I would try to find a way to pour the floor at the beginning. You will never regret it if you can afford it.

  8. #8
    Veteran Member Gizmo2's Avatar
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    Default Re: Pole Barn vs. Framed for Garage/Shed

    I am using the Perma-Column for my pole building this year.
    Perma-Column | What are Perma-Columns
    JD 2320, 200CX FEL/61" bucket , 46 BH/16" bucket, FEL Forks, 72" Snow Blade, Landscape Rake, Ballast Box, PHD, The Wife

  9. #9
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    Default Re: Pole Barn vs. Framed for Garage/Shed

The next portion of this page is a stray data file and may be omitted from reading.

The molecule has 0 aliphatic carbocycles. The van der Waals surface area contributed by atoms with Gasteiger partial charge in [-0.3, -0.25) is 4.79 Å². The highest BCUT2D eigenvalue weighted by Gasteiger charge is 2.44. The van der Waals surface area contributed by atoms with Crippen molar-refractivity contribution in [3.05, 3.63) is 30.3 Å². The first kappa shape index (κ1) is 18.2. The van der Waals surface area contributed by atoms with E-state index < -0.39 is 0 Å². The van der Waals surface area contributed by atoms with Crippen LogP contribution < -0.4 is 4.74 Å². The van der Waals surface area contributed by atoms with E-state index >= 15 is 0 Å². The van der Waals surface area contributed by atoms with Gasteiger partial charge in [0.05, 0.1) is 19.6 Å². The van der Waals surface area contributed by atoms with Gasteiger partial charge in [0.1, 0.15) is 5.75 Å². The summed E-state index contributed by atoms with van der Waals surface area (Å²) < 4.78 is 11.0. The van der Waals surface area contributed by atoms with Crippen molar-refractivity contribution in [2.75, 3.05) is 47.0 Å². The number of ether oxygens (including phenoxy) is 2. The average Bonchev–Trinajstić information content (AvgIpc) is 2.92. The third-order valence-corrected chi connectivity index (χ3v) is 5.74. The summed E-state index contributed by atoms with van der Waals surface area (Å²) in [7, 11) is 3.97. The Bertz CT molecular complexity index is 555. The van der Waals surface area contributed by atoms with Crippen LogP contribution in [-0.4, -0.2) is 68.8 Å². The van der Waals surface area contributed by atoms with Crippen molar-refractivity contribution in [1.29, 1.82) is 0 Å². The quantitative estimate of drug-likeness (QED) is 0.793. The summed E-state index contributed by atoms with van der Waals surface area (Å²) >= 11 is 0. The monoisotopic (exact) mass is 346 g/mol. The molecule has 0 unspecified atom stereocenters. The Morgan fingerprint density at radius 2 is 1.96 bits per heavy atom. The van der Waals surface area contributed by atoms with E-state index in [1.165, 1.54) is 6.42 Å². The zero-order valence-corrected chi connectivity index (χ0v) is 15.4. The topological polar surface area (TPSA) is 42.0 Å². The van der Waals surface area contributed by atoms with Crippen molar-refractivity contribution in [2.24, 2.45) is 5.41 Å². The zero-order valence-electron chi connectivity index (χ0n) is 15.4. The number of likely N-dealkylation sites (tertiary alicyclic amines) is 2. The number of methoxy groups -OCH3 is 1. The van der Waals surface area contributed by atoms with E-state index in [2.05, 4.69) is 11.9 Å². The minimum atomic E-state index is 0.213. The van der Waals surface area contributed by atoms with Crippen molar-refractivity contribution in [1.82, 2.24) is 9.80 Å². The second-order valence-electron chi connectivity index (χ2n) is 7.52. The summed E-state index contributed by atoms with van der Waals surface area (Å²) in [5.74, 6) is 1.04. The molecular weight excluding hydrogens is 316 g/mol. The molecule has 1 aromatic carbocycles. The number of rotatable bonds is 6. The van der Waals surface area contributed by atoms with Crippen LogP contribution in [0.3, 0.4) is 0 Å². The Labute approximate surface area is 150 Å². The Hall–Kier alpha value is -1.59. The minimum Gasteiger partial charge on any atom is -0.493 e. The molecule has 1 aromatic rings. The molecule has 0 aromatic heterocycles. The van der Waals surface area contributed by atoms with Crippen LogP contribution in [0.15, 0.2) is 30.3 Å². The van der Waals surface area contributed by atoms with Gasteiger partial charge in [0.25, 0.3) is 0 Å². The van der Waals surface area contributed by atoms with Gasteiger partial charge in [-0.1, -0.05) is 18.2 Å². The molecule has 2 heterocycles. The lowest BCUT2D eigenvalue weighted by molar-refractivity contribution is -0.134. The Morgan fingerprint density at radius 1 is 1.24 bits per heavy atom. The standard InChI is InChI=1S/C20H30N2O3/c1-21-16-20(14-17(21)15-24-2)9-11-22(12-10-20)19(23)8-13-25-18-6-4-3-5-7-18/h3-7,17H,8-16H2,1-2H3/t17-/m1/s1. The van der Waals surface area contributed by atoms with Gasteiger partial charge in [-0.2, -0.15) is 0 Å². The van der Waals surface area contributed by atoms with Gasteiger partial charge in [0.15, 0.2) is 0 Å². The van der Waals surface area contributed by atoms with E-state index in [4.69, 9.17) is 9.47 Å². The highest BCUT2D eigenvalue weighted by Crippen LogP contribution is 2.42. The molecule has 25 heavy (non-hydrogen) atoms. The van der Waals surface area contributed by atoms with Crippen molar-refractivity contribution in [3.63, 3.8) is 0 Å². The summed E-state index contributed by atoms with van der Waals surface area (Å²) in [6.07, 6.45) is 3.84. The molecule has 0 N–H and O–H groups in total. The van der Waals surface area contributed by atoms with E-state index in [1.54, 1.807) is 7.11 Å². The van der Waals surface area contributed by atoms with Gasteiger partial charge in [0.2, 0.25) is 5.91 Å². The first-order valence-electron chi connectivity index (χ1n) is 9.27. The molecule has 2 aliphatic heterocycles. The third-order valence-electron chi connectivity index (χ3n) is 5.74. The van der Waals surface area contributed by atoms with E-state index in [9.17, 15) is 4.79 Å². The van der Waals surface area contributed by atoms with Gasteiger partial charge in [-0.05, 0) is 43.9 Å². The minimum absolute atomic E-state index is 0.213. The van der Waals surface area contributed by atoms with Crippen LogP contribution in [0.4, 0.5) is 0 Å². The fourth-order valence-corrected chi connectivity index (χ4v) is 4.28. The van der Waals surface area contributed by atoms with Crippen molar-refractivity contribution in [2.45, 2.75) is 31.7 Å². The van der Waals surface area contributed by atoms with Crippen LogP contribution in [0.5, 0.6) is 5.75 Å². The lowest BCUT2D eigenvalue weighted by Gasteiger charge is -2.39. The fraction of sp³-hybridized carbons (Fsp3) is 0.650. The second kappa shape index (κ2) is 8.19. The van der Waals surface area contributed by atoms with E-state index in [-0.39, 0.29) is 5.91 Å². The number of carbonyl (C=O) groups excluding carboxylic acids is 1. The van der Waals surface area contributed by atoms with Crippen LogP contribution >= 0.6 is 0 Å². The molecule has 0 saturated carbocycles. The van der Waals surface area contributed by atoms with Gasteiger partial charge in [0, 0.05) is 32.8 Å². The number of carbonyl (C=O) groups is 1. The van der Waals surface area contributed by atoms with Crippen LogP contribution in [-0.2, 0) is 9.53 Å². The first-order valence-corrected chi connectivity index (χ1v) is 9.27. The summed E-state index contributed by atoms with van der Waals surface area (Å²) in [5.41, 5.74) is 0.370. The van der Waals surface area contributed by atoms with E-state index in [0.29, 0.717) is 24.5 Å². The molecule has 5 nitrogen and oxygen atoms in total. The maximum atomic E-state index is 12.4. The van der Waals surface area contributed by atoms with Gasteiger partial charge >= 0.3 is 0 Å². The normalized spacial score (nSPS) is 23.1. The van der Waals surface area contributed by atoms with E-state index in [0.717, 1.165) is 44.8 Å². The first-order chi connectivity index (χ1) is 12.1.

Even if you don't pour a slab right away, putting gravel down will help a lot with moisture. Soil moisture moves up through capillary action, which only works when the water is going from bigger spaces to smaller ones. The gravel creates a layer of bigger spaces over the soil's smaller ones, and short circuits the capillary action. If the water can't get to the surface of the gravel, there's not much air movement to cause evaporation, and things stay drier. Four to six inches of 3/4 clean stone should make a big difference. Note that quarry process (I think they call it 57 stone in PA) won't work for this because it's got a lot of small spaces. Top with a plastic vapor barrier when you do pour, and don't let your mason cut holes in it to drain the excess water from the concrete. If there's that much excess water, he's not pouring the concrete stiff enough.